How to Practice Gratitude
How often do you reflect on and give thanks for everything that is good in your life?
Turns out, taking the time to practice gratitude not only feels great, it’s actually beneficial to your overall health. Research shows people who have a grateful outlook experience a wide range of health benefits, including better physical and mental health, improved sleep and even greater self-esteem.
If your glasses aren’t naturally rose-colored and your glass tends to be half-empty, here are some easy ways to start counting your blessings:
- Answer a simple question. You don’t necessarily have to start a gratitude journal – although that’s certainly an option – but take a minute to answer this prompt: “I’m grateful for …”. Type it out, jot it down or get creative and snap pictures or draw the people and things that make your heart happy. Set aside a small window of time every day or once a week to add to your list or creation.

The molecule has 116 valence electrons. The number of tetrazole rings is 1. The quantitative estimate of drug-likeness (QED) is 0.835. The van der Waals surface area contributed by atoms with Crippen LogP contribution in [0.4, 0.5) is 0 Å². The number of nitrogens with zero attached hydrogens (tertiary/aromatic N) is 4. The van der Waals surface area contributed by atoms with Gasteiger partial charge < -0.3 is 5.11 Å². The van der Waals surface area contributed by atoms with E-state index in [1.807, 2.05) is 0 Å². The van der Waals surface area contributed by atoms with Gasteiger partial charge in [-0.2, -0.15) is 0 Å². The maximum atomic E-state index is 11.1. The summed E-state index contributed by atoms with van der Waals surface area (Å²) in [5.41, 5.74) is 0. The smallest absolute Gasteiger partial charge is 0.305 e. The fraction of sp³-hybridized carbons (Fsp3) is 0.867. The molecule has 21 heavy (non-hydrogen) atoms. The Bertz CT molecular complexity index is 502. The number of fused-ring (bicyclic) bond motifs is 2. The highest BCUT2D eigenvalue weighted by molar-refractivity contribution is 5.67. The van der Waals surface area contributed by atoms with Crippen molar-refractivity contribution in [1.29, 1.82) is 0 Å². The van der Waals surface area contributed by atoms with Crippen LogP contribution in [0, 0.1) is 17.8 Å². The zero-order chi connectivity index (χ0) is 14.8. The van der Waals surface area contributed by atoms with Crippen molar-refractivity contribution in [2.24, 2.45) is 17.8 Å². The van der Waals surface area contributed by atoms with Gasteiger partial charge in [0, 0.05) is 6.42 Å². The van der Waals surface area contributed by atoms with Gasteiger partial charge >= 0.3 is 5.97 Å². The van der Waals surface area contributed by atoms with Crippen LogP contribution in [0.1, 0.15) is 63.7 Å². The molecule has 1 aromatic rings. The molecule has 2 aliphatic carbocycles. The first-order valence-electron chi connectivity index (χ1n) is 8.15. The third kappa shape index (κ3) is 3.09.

- Slow down. It’s hard to feel grateful for a small kindness or beautiful day if your attention is constantly diverted by an overwhelming and hectic schedule. Be honest with yourself about how you’re spending your time. Are there chores and tasks you can delegate, freeing you up to pursue activities that bring more joy or give you some much-needed down time? If your schedule isn’t likely to change anytime soon, try the mindfulness technique in this video to inspire gratitude in small doses. When you do feel a moment of gratitude, embrace and savor it.
- Think outside yourself. Take time to acknowledge the role others play in your life. If you have a co-worker who makes you look forward to coming to work, tell her. Does your spouse routinely tackle a task you can’t stand doing? Thank them! You can also look for opportunities throughout the day to inspire gratitude from others – small acts of kindness such as holding a door or buying a cup of coffee can go a long way in helping you feel connected and grateful.